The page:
Central for purposes of our evaluation of the ruling on the demurrers, both the statutory and the common law claims require that a person’s identity be used without his or her consent. Maxwell claims on appeal that he “pled his lack of consent in paragraphs 8 and 10” of the Second Amended Complaint. We have reviewed these allegations, however, and find that Maxwell did not allege that his identity was used without his actual consent. Instead, Maxwell alleged in these paragraphs that he had not given “prior authorized, allowable, and uncompensated consent.” Maxwell alleged that his consent was not “allowable” because he had a contractual relationship with a manager and he “was prevented by his agreement with his manager from entering into an agreement with any other parties, or receiving any form of compensation from other parties, without informing and obtaining the consent of his manager.” From these allegations, it appears Maxwell may have violated his contract with his manager by entering into his agreement with Dolezal. However, the allegations that the agreement with Dolezal was not permitted by the terms of Maxwell’s contract with a third party only serve to make clear that Maxwell and Dolezal did in fact enter into an agreement in which Maxwell authorized Dolezal to use his identity. Accordingly, Maxwell has failed to plead sufficient facts concerning lack of consent to state a cause of action for common law misappropriation of name or likeness or a statutory cause of action for invasion of the right of publicity under Civil Code section 3344. The trial court properly sustained the demurrer with respect to this cause of action.

B. Breach of Contract Cause of Action

To establish a cause of action for breach of contract, the plaintiff must plead and prove (1) the existence of the contract, (2) the plaintiff’s performance or excuse for nonperformance, (3) the defendant’s breach, and (4)

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resulting damages to the plaintiff. (Oasis West Realty, LLC v. Goldman (2011) 51 Cal.4th 811, 821 [124 Cal.Rptr.3d 256, 250 P.3d 1115].) "In an action based on a written contract, a plaintiff may plead the legal effect of the contract rather than its precise language.” (Construction Protective Services, Inc. v. TIG Specialty Ins. Co. (2002) 29 Cal.4th 189, 198-199 [126 Cal.Rptr.2d 908, 57 P.3d 372].)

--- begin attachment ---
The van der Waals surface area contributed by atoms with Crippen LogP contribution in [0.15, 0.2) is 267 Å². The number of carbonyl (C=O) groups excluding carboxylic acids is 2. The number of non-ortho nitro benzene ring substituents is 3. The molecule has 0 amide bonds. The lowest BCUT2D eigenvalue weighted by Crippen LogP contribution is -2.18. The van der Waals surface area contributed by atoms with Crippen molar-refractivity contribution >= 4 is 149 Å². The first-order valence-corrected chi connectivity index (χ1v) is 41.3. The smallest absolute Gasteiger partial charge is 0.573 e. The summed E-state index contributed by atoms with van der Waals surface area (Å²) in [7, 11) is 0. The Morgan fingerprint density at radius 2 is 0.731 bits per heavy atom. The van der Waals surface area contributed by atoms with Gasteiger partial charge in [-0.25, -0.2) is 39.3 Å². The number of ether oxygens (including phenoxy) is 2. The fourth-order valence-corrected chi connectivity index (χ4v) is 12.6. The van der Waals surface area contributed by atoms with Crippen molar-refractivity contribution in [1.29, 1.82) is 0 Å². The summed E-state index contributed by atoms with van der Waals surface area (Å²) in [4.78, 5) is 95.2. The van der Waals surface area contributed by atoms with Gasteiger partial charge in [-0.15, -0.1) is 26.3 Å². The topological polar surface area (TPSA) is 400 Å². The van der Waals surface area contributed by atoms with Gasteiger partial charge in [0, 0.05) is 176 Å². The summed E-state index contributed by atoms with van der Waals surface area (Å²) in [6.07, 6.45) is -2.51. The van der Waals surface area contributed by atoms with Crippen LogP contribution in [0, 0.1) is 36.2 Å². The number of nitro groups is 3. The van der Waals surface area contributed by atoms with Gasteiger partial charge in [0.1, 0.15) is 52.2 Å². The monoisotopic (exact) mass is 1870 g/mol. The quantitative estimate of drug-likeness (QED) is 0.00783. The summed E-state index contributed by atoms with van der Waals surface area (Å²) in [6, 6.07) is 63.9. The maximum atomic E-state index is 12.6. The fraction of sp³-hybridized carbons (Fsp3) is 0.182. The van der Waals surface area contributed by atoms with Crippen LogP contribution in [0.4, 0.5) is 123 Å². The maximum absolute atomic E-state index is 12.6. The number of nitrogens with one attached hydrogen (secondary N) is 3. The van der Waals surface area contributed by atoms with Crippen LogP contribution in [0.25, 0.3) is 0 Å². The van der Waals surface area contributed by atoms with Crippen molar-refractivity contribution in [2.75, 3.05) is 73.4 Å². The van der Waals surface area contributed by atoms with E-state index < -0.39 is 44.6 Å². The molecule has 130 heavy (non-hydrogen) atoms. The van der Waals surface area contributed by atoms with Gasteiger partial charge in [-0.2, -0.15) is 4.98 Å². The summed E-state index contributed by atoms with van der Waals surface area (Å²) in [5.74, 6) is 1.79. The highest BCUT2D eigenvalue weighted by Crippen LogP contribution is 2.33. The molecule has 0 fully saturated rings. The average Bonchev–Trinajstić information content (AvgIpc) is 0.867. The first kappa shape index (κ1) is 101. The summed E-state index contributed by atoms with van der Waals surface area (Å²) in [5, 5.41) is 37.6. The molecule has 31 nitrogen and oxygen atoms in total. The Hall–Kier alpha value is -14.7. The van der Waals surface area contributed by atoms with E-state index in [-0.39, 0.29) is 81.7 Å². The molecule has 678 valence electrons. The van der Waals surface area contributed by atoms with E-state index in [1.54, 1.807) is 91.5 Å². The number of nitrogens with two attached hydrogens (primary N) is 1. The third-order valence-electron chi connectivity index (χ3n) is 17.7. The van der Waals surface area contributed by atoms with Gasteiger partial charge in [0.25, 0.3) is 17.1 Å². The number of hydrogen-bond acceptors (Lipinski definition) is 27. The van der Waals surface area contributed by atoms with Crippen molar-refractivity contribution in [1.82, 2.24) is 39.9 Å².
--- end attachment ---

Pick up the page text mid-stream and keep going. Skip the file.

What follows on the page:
Dolezal demurred to this cause of action on the ground that it failed to allege sufficient facts to state a cause of action and was therefore uncertain. Maxwell, however, pleaded all the elements of a breach of contract in his Second Amended Complaint. First, he pleaded the existence of the contract: He alleged that on or about March 30, 2010, he entered into an agreement with Dolezal in which he agreed to assign his intellectual property rights in exchange for free housing, free food, and 50 percent of the monies received as a result. Next, he pleaded that he performed all his obligations under the contract except for those he was prevented or excused from performing. He then alleged that defendant breached the contract, as he has “never received money, food and housing was terminated in 2011.” Finally, Maxwell alleged that he was damaged by the breach. Maxwell alleged sufficient facts to state a claim for breach of contract.

Dolezal argued in his demurrer that Maxwell’s description of the contract as “unauthorized and unallowable” reveals that there was “a lack of consent to the purported agreement.” On review of a demurrer, we “give the complaint a reasonable interpretation, reading it as a whole and its parts in their context.” (Blank v. Kirwan (1985) 39 Cal.3d 311, 318 [216 Cal.Rptr. 718, 703 P.2d 58] (Blank); see also Schifando v. City of Los Angeles (2003) 31 Cal.4th 1074, 1081 [6 Cal.Rptr.3d 457, 79 P.3d 569].) Reading this allegation in the context of the Second Amended Complaint, it is evident that the “unauthorized and unallowable” characterization of the contract refers back to the allegations that Maxwell’s prior management contract obligated Maxwell to obtain consent from his manager before entering into contracts. It cannot reasonably read, as Dolezal claimed in the trial court, as a factual allegation that Maxwell did not consent to enter into the written contract that he alleged he entered into with Dolezal. Maxwell’s characterization of the contract as possibly violative of his contractual obligations to a third party does not permit a conclusion that the pleaded facts failed to state a claim for breach of contract.